Impossible is just something we haven’t done yet, and now we’ve achieved another “impossible” breakthrough …


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We all know that traditional computer chips run on electricity, while the emerging photonic chips use light which, in some cases oddly they then convert into sound so that traditional computing components can process the information. Now, scientists at Harvard University have demonstrated a new kind of chip that transmits data purely in the form of sound waves. And yes you heard that right.


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Computer chips and circuits send and process data by modulating a particular medium. Most of the time that medium is electrons, the flow of which is modulated by components like transistors to encode data as ones and zeroes – high or low current. More recently, photonic chips have been developed that modulate photons of light and send them down narrow channels called waveguides to transmit data around the chip.

The new acoustic chip works in a similar way to the latter, only with sound waves instead of light waves. The team fashioned a modulator out of a material called lithium niobate, which changes its elasticity in response to an electric field and produces acoustic waves. By carefully adjusting that field, the modulator can control the phase, amplitude and frequency of the acoustic waves, encoding data in them before sending them down waveguides.


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The team says that acoustic wave chips have a few potential advantages over those that use electromagnetic waves. They’re easy to confine to the tiny waveguide structures, they don’t interfere with each other, and they interact strongly with other parts of the system they’re used in.

“Acoustic waves are promising as on-chip information carriers for both quantum and classical information processing but the development of acoustic integrated circuits has been hampered by the inability to control acoustic waves in a low-loss, scalable manner,” said Marko Loncar, senior author of the study. “In this work, we showed we can control acoustic waves on an integrated lithium niobate platform, bringing us one step closer to an acoustic integrated circuit.”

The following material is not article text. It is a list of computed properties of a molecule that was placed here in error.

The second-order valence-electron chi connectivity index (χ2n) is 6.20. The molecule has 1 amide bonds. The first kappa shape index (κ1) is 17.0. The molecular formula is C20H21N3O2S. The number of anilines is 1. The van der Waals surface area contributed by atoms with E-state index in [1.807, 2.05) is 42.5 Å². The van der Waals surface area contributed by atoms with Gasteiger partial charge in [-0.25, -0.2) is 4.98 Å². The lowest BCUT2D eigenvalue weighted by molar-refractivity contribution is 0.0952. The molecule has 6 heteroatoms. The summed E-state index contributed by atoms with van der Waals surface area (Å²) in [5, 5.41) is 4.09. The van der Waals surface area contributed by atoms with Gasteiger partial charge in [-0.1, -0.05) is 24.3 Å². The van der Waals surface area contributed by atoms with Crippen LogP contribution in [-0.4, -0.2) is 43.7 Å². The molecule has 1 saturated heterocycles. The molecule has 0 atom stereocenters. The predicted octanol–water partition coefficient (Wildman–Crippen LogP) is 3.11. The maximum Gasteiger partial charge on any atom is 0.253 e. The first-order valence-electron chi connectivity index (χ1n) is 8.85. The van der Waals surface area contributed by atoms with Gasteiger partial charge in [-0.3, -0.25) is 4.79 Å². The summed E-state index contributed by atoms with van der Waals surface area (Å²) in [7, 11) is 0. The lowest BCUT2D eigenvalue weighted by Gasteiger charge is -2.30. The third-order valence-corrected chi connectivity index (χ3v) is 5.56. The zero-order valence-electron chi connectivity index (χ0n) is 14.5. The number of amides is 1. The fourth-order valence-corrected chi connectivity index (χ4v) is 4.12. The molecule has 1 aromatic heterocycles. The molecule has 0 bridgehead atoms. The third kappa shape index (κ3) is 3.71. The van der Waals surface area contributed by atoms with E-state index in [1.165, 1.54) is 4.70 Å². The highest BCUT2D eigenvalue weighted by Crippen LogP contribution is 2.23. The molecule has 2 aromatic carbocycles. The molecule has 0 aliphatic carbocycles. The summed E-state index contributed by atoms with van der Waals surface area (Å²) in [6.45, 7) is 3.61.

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With this first active acoustic wave chip functional, the team is working on building more complex acoustic wave circuits, and investigating how to connect them to quantum computer components such as superconducting qubits.

The research was published in the journal Nature Electronics.

Source: Harvard University

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Matthew Griffin

Matthew Griffin, described as “The Adviser behind the Advisers” and a “Young Kurzweil,” is the founder and CEO of the World Futures Forum and the 311 Institute, a global Futures and Deep Futures consultancy working between the dates of 2020 to 2070, and is an award winning futurist, and author of “Codex of the Future” series. Regularly featured in the global media, including AP, BBC, Bloomberg, CNBC, Discovery, RT, Viacom, and WIRED, Matthew’s ability to identify, track, and explain the impacts of hundreds of revolutionary emerging technologies on global culture, industry and society, is unparalleled. Recognised for the past six years as one of the world’s foremost futurists, innovation and strategy experts Matthew is an international speaker who helps governments, investors, multi-nationals and regulators around the world envision, build and lead an inclusive, sustainable future. A rare talent Matthew’s recent work includes mentoring Lunar XPrize teams, re-envisioning global education and training with the G20, and helping the world’s largest organisations envision and ideate the future of their products and services, industries, and countries. Matthew's clients include three Prime Ministers and several governments, including the G7, Accenture, Aon, Bain & Co, BCG, Credit Suisse, Dell EMC, Dentons, Deloitte, E&Y, GEMS, Huawei, JPMorgan Chase, KPMG, Lego, McKinsey, PWC, Qualcomm, SAP, Samsung, Sopra Steria, T-Mobile, and many more.

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